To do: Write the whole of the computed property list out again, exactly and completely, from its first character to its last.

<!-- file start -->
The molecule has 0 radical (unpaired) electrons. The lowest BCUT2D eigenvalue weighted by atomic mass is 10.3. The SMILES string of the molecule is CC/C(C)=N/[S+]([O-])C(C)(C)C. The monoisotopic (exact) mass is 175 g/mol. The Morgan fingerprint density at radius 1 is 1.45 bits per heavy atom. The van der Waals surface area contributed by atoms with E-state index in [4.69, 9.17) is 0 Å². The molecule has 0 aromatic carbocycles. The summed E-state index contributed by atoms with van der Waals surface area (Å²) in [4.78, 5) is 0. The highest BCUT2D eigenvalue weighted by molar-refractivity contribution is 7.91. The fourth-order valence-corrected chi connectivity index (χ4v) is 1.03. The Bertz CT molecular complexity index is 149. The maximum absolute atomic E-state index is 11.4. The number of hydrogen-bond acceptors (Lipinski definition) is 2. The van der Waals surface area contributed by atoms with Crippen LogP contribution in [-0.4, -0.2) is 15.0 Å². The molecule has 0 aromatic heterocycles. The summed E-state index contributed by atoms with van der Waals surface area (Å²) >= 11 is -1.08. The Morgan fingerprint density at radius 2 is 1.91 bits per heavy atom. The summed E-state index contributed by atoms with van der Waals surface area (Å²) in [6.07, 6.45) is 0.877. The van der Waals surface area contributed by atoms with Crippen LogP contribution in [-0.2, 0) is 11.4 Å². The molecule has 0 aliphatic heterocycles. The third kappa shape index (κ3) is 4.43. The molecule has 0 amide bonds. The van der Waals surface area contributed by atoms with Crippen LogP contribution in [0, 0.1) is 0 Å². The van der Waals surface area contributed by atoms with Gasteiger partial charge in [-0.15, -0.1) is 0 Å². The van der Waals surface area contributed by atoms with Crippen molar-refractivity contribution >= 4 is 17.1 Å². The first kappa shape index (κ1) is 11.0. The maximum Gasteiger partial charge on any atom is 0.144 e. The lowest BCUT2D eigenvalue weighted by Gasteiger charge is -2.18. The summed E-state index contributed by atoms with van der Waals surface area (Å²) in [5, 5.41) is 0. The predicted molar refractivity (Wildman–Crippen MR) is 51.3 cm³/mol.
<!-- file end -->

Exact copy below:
The molecule has 0 radical (unpaired) electrons. The lowest BCUT2D eigenvalue weighted by atomic mass is 10.3. The SMILES string of the molecule is CC/C(C)=N/[S+]([O-])C(C)(C)C. The monoisotopic (exact) mass is 175 g/mol. The Morgan fingerprint density at radius 1 is 1.45 bits per heavy atom. The van der Waals surface area contributed by atoms with E-state index in [4.69, 9.17) is 0 Å². The molecule has 0 aromatic carbocycles. The summed E-state index contributed by atoms with van der Waals surface area (Å²) in [4.78, 5) is 0. The highest BCUT2D eigenvalue weighted by molar-refractivity contribution is 7.91. The fourth-order valence-corrected chi connectivity index (χ4v) is 1.03. The Bertz CT molecular complexity index is 149. The maximum absolute atomic E-state index is 11.4. The number of hydrogen-bond acceptors (Lipinski definition) is 2. The van der Waals surface area contributed by atoms with Crippen LogP contribution in [-0.4, -0.2) is 15.0 Å². The molecule has 0 aromatic heterocycles. The summed E-state index contributed by atoms with van der Waals surface area (Å²) >= 11 is -1.08. The Morgan fingerprint density at radius 2 is 1.91 bits per heavy atom. The summed E-state index contributed by atoms with van der Waals surface area (Å²) in [6.07, 6.45) is 0.877. The van der Waals surface area contributed by atoms with Crippen LogP contribution in [-0.2, 0) is 11.4 Å². The molecule has 0 aliphatic heterocycles. The third kappa shape index (κ3) is 4.43. The molecule has 0 amide bonds. The van der Waals surface area contributed by atoms with Crippen LogP contribution in [0, 0.1) is 0 Å². The van der Waals surface area contributed by atoms with Gasteiger partial charge in [-0.15, -0.1) is 0 Å². The van der Waals surface area contributed by atoms with Crippen molar-refractivity contribution >= 4 is 17.1 Å². The first kappa shape index (κ1) is 11.0. The maximum Gasteiger partial charge on any atom is 0.144 e. The lowest BCUT2D eigenvalue weighted by Gasteiger charge is -2.18. The summed E-state index contributed by atoms with van der Waals surface area (Å²) in [5, 5.41) is 0. The predicted molar refractivity (Wildman–Crippen MR) is 51.3 cm³/mol.